* Anchored ferns   these ferns have part of their growth (ie. roots) anchored in soil or decomposing matter at the bottom of the water body they are growing in. The fronds will in some cases reach up and float on the water surface or may grow completely submerged. Cultivated types include Marsilea sp and Pilulara sp.

Advice on Growing Ferns from our Tutors and Principal, John Mason

Most ferns do best in a situation where they are protected from strong winds, extremes of temperature, and excessive dryness.

Ferns growing in containers are usually best placed on a shaded veranda or patio or underneath some large trees where they will only receive filtered sunlight.

Ferns growing in the ground are normally best with moist soil in semi-shade or full shade. If there is any likelihood of the ground drying out, heavy organic mulch is recommended.
Greenhouses may be needed to provide shade protection for growing ferns, particularly in warmer climates. Shade houses need to have shade cloth (or something else) on the sides, as well as on the roof, to break strong winds.

Adequate ventilation is generally important to minimise fungal infections. This can be achieved by not placing plants too close together, and by ensuring that there is some air movement, particularly through greenhouses. Too much air movement, however, can also be a problem.

Soils and Potting Mixes

Ferns are only as good as the soil they are growing in. If you want quality plants you must use quality soils and potting mixes. Ferns are generally adaptable as far as soil type goes, but a soil that is well-drained, well-aerated, has a reasonable pH, has high organic matter and good moisture-holding capacity is preferred by most.  For container growing of ferns, or even in specially prepared beds, potting mixes can provide an excellent substitute for the fern’s natural soil type.

Planting Ferns

Before planting ferns out into the ground, the soil must be properly prepared. Remember, the soil should be high in organic matter and reasonably well-drained. Most soils will benefit from large quantities of manure and compost being dug in before planting. A reasonable approach would be as follows:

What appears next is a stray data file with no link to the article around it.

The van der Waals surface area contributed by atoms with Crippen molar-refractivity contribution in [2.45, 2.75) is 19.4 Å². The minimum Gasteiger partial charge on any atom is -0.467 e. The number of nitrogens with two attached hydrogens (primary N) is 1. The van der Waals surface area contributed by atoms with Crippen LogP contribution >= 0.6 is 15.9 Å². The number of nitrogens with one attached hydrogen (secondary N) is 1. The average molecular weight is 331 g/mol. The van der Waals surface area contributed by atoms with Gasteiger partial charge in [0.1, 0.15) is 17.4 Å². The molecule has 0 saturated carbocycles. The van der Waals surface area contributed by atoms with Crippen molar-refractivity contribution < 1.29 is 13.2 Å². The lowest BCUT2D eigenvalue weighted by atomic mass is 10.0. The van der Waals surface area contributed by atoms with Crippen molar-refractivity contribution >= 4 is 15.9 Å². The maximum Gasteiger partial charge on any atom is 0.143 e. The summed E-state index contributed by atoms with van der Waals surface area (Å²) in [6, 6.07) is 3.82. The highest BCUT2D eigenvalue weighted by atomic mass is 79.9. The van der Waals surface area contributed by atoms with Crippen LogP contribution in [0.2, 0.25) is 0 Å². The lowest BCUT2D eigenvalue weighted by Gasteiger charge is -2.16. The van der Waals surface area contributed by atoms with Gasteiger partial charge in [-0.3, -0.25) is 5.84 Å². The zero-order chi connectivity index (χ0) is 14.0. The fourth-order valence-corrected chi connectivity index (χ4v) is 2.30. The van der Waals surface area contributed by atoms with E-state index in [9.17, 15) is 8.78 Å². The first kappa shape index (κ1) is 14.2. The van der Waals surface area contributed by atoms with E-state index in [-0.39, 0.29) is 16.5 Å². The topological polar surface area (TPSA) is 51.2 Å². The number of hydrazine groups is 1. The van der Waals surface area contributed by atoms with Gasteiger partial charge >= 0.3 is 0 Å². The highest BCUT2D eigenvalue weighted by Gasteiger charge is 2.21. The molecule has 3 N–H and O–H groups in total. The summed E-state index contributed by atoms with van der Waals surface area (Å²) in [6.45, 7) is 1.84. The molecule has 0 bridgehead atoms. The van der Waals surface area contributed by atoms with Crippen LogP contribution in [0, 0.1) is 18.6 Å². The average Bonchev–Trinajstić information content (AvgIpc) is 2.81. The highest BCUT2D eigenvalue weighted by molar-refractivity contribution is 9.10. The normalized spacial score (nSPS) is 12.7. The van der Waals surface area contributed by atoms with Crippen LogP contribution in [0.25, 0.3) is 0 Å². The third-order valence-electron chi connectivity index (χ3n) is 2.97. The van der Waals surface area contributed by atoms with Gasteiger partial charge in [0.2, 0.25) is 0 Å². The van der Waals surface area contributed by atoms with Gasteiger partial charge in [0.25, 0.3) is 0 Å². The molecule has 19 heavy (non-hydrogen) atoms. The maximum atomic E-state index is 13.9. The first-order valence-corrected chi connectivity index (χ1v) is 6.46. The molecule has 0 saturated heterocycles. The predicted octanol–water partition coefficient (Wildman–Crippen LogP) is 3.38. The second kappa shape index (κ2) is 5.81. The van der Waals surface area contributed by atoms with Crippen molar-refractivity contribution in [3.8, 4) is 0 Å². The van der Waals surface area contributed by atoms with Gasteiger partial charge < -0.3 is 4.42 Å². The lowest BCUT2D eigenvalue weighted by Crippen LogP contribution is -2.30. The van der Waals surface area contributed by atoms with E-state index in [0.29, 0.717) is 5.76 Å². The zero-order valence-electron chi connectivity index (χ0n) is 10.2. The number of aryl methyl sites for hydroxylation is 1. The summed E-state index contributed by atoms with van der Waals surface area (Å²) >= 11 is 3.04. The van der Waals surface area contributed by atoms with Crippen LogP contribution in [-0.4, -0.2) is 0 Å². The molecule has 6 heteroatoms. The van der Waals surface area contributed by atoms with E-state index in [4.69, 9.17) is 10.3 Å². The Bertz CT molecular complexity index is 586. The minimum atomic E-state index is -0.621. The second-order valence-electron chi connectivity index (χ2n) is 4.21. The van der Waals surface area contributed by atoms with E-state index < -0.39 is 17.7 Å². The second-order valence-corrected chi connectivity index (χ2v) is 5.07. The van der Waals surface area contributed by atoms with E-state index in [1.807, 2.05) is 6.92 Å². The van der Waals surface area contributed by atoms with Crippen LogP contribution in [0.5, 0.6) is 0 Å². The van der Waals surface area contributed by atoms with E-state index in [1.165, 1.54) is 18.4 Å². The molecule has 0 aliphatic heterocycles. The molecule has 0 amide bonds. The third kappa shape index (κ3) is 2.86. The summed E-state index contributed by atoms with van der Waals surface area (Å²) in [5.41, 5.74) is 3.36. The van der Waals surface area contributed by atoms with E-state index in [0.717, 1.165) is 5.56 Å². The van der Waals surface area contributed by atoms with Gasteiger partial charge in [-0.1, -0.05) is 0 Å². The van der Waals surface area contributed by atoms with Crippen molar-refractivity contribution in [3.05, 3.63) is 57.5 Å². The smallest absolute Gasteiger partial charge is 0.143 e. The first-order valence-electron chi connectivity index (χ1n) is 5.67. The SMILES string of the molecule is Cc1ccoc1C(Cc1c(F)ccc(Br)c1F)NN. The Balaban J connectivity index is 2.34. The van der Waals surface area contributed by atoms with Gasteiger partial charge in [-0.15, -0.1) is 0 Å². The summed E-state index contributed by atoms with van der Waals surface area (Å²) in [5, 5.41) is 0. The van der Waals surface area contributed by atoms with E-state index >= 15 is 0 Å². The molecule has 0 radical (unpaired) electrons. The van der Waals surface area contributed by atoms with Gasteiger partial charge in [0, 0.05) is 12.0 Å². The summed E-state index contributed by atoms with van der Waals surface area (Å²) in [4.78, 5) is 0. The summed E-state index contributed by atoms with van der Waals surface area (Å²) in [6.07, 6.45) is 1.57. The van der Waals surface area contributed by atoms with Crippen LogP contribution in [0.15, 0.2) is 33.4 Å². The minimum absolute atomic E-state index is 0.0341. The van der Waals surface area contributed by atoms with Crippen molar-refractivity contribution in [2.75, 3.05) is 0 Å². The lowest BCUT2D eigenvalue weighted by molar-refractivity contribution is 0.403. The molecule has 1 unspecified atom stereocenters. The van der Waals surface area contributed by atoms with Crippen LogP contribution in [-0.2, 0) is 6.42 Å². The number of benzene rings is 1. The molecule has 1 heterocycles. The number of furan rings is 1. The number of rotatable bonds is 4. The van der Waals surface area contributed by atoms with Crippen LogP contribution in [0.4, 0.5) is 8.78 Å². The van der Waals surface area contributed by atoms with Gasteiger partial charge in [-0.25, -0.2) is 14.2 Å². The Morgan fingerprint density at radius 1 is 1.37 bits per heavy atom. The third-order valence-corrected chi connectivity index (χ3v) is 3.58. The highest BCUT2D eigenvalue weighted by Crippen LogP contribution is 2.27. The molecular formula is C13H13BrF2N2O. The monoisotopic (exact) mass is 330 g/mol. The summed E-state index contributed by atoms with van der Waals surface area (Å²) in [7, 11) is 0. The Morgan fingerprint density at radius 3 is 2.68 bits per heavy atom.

1. Dig over (or rotary hoe the soil first)
2. Spread compost, wood shavings or fine shredded pine bark to a depth of 200mm and dig this in to a depth of 400mm
3. Spread well-rotted poultry or cow manure over the area to a depth of 50mm and dig in to a depth of 200mm
4. Water well and leave for at least two weeks
5. Spray any weeds which begin to germinate with Zero or Roundup weedicide, and leave for another week
6. Plant the ferns and cover with a surface mulch 100mm thick


Most ferns do need to be fed from time to time, though as a general rule they are more susceptible to fertiliser burn that many other types of plants.

If you stick to the following recommendations you are unlikely to have any major problems:

  • Use fertiliser twice as often as recommended, but at half the recommended rate.
  • Never get the fertiliser on the foliage – always apply it to the soil under the fronds.
  • Don’t dig the fertiliser in (ferns are happiest not having their roots disturbed).
  • Water the fertiliser in well as soon as it is applied, to prevent concentrated lumps
    making direct contact with any exposed surface roots.
  • Organic liquid fertilisers such as Maxicrop plant food, Seasol, Nitrosol or Garden
    Party are ideal for ferns, being less likely to burn than inorganic fertilisers.
  • Slow-release fertilisers such as pelletised fowl manure or Osmocote are also excellent for ferns.
  • Check what has been written about the variety of fern you are dealing with before
    you feed it. Some varieties should never be fertilised. There are other varieties which require heavier feeding than the average fern. Watch the fronds of the heavy feeders - if they go pale in colour, or if the growth rate slows, you can increase the feeding up to 30%. However, in cooler climates yellowing growth in winter may be a sign of a response to cooler temperatures and slowing of growth, so in this case do not feed them until the warmer weather returns

What Nutrients Does a Fern Need?

All plants need a range of different nutrients not just to grow, but also to remain healthy.
The following nutrients are needed in large amounts: nitrogen, phosphorus, potassium (also called potash), calcium and magnesium. These are called major nutrients.

A large number of other nutrients are needed in much smaller amounts including iron, sulphur manganese, boron, zinc, copper, molybdenum, chlorine, cobalt and sodium. These are called minor nutrients.

Most soils will contain all that a plant needs of calcium, magnesium and the minor nutrients. Fertilisers therefore are usually designed to supply mainly nitrogen, potassium and phosphorus - the nutrients most commonly needed.